The massive $3.8 billion redevelopment of Bronzeville's former Michael Reese hospital site took a major step forward this week when the Chicago City Council signed off on three key pieces of legislation. The council approved a measure authorizing the $97 million sale of the city-owned property to developers, a zoning change allowing nearly 8 million square feet worth of mixed-use buildings, and $60 million of infrastructure improvements including new roads and open space.
Dubbed Bronzeville Lakefront, the multiphase project spans 48 acres west of DuSable Lake Shore Drive between McCormick Place to the north and 31st Street to the south. The city paid $91 million for the land in 2009 to be Chicago's Olympic village as part of the city's unsuccessful bid for the 2016 games. The site has sat vacant since the hospital complex was demolished in 2009.
The project is being developed by GRIT LLC, a team consisting of Farpoint Development, Draper & Kramer, Loop Capital Management, McLaurin Development Partners, Chicago Neighborhood Initiatives, and Bronzeville Community Development Partnership. Architecture firm Skidmore, Owings & Merrill serves as master planner.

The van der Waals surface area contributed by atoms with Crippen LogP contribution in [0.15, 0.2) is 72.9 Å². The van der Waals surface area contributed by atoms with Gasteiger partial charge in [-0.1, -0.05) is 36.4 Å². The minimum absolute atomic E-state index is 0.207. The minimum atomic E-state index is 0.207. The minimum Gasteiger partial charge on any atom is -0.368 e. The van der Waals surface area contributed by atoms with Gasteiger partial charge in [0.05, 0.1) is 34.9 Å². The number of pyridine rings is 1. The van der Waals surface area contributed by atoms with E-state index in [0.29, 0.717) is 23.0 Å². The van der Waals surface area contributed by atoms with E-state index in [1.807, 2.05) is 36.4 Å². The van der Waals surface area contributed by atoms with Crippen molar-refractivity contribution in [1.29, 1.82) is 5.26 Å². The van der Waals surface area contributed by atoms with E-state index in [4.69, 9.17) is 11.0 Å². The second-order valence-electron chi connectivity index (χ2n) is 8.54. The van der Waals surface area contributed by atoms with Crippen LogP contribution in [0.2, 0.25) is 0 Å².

The estimated $600 million first phase will occupy the southern edge of the site, closest to 31st Street. It comprises 1.1 million square feet of development including a Bronzeville "welcome center" celebrating the community's history as well as a life sciences research complex anchored by Isreal-based Sheba Medical Center.
Phase one also includes new retail, a park, roughly 300 units of mixed-income senior housing, and the adaptive reuse of the Singer Pavillion, which is the only surviving building from the Michael Reese complex. Meanwhile, the site's existing Metra station could be expanded and possibly relocated from 27th Street to 31st Street. That work could begin as early as this fall.
The estimated $3 billion second phase would occupy the land to the north and includes mixed-income housing, hospitality offerings, a data center, more park space, and additional life science offices and labs. Construction on the second phase won't begin until early 2023, according to the developers.
The entire Bronzeville Lakefront project will take roughly 14 years to complete. The development will provide approximately 7,000 housing units and 20 percent of the residences will be set aside as affordable or below-market-rate housing.
"This is a megadevelopment that will truly impact the entire city and, of course, the Bronzeville and Douglas communities more specifically," said Ald. Sophia King (4th) at Wednesday's City Council meeting. "While it will bring billions in economic development to the city and community, it will also bring other tangible investments."
The Bronzeville Lakefront is the largest single development project in the history of the city's South Side and is expected to create 20,000 jobs, according to the Chicago Department of Planning and Development (DPD).